IN 2010, Federal Rule of Civil Procedure 26 was amended to afford greater protections to draft expert materials and attorney-expert communications in order to better balance existing disclosure and reporting requirements. Much has since been written concerning the 2010 amendments and the case law that has interpreted them thus far. This article examines the provisions of Rule 26 through a broader lens than simply focusing on the amendments. The authors here evaluate the expert disclosure rules from a more global perspective, starting with the premise that our rules seemed to have developed in the context of and as a direct response to the adversarial nature of the American discovery process. That conclusion seems to be supported by the research underlying this paper.
In a general sense, we have observed that the differences between rules and practices for expert witnesses in the United States, England, and China have evolved based in large part upon who controls discovery, and who plays the role of factfinder. The U.S. and England are common law systems in which the parties drive discovery, whereas China is predominantly a civil law system with a judge at the helm throughout the litigation process. Each nation has adopted procedures for the use and disclosure of expert witnesses tailored to the needs of each system of justice, however, each country's procedures have attributes that could be imported into another's system to remedy current procedural weaknesses. We are already seeing this type of exchange of common law and civil law procedures in England and China, and it is not inconceivable that extending these principles to the U.S. could increase efficiency, decrease costs, and arguably smooth out some inconsistencies in our civil litigation system.
This article seeks to compare the rules governing the use and disclosure of experts under the Federal Rules of Civil Procedure with their recently amended counterparts in England and China. To provide context, we first review the nature of the systems in which these rules exist, namely, their adversarial versus judge-driven discovery processes. We then examine the circumstances under which an expert is permitted to become involved in litigation, and the necessary expert qualifications. We compare the roles of the parties and the judges with respect to selecting experts, the duties of experts to the parties and to the court, and the responsibilities of experts to provide reports or testimony to litigants and judges. Finally, we remark briefly on the possible importation of the most successful principles and practices from other judicial models into the Federal Rules of Civil Procedure to improve our current system.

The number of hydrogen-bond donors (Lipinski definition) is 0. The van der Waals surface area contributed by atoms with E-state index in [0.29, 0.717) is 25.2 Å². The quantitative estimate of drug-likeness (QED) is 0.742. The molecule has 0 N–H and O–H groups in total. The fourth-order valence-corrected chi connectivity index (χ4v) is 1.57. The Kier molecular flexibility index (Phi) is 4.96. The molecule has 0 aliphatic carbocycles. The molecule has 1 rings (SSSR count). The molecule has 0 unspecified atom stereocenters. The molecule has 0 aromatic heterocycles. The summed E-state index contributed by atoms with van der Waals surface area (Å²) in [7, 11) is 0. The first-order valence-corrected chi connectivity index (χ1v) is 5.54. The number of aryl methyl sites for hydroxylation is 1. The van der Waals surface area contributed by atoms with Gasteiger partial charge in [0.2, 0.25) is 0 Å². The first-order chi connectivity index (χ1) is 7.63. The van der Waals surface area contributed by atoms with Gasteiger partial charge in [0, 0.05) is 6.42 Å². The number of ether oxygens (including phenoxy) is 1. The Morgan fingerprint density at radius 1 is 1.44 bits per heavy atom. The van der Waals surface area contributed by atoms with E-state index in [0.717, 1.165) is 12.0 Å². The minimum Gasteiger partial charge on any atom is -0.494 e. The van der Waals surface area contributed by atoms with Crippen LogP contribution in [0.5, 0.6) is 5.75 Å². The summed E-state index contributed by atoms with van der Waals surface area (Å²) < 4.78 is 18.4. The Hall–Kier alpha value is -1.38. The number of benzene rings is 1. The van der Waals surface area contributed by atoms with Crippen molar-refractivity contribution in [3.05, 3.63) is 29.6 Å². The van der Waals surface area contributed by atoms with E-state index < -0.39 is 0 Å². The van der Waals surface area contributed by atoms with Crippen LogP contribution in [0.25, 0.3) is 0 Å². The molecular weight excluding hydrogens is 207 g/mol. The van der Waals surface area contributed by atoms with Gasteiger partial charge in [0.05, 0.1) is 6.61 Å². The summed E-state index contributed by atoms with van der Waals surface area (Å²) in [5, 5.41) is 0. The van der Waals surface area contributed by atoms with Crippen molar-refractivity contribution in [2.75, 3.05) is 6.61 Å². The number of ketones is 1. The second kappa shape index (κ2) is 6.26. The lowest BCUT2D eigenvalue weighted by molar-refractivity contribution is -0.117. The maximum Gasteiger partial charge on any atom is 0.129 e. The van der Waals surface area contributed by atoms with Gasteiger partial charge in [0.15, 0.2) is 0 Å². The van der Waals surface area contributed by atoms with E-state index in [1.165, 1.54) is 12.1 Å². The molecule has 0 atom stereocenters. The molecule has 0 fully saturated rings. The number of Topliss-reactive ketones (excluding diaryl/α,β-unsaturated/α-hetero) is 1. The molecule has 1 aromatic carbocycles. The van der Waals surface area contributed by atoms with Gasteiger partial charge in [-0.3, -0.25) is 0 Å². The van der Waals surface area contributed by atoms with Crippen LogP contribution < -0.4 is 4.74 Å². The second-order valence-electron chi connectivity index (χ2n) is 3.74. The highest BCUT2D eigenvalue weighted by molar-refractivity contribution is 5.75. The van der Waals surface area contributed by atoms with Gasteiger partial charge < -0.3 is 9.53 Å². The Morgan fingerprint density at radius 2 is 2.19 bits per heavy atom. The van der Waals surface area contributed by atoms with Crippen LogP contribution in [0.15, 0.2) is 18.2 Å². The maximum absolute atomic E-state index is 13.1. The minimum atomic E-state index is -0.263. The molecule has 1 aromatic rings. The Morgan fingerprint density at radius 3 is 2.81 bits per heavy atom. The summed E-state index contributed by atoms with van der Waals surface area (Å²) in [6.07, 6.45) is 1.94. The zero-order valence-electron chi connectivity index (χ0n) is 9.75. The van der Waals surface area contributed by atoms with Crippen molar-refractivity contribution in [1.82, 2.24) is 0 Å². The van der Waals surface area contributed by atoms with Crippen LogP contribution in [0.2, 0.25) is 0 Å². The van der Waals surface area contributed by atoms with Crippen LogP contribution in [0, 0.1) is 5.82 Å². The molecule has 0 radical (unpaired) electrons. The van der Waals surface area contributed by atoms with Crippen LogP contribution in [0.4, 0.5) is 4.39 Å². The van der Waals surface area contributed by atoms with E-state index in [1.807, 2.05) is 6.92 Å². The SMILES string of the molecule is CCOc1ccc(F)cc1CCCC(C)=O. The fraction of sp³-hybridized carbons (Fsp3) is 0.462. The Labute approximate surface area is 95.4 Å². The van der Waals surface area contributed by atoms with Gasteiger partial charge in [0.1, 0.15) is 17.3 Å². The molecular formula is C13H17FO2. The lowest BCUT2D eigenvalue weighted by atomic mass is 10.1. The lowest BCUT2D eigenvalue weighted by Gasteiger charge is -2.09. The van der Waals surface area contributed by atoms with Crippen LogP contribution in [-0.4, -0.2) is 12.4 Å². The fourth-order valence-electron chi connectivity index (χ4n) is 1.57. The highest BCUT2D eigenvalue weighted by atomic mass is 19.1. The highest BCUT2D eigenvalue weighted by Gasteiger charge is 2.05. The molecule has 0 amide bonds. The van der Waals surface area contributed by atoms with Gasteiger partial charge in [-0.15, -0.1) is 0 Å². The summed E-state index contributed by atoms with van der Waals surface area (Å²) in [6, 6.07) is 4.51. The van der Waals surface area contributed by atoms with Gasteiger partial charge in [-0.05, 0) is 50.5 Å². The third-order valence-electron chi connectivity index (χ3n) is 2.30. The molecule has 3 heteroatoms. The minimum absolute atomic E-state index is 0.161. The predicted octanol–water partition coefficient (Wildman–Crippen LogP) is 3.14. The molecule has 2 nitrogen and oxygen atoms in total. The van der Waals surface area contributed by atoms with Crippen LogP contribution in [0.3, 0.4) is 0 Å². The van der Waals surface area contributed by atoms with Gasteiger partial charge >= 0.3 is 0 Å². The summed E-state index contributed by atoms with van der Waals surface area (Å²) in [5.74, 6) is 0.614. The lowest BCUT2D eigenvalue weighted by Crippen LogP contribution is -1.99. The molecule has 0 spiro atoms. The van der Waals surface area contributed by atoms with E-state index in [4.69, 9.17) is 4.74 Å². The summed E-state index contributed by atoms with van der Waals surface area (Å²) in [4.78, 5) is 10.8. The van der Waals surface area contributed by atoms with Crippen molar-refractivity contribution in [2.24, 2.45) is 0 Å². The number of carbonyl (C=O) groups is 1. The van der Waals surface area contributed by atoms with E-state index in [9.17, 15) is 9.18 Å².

Expert Retention and Disclosure in the United States
Two key tenets of the American civil justice system are its adversarial nature and its use of lay juries as factfinders. At the trial stage, the judge functions as an evidentiary gatekeeper, determining what evidence the jury may consider on the way to making factual determinations. The gatekeeping function is of particular importance with respect to expert evidence, where the judge first assesses the reliability of the expert's methodology in reaching his or her opinions before releasing such potentially influential material to the jury.
Expert Selection and Retention
The federal expert disclosure rules distinguish between experts who plan to testify and experts who serve as behindthe-scenes consultants. Federal Rule of Evidence 702 defines an expert witness as someone "who is qualified as an expert by knowledge, skill, experience, training, or education" who may testify in the form of an opinion if his specialized knowledge will aid the trier of fact (typically a jury), and if it meets a certain threshold standard of reliability. (1) The Advisory Committee Notes make clear that although Rule 702 expressly refers to scientific or technical knowledge, it is not restricted to its literal terms and extends to anyone who may have "specialized knowledge." (2)
All parties to litigation are entitled to hire their own experts, either to testify as witnesses or to consult outside of court, and to present such experts with issues to be evaluated. While the Federal Rules also contemplate court-appointed experts, the practice is extremely rare. (3) Accordingly, it is most often the case that each party presents its own experts to testify on specific issues, oftentimes the same issues for each side, essentially competing for jury attention and support. Unlike England, the U.S. does not expressly require that an expert witness be objective. Rather, the U.S. rules take a more prophylactic approach, seeking to ensure that the expert's methodology is reliable. The burden is on the court to determine reliability of an expert's methodology and opinion, rather than on the expert to swear and attest that he or she is unbiased.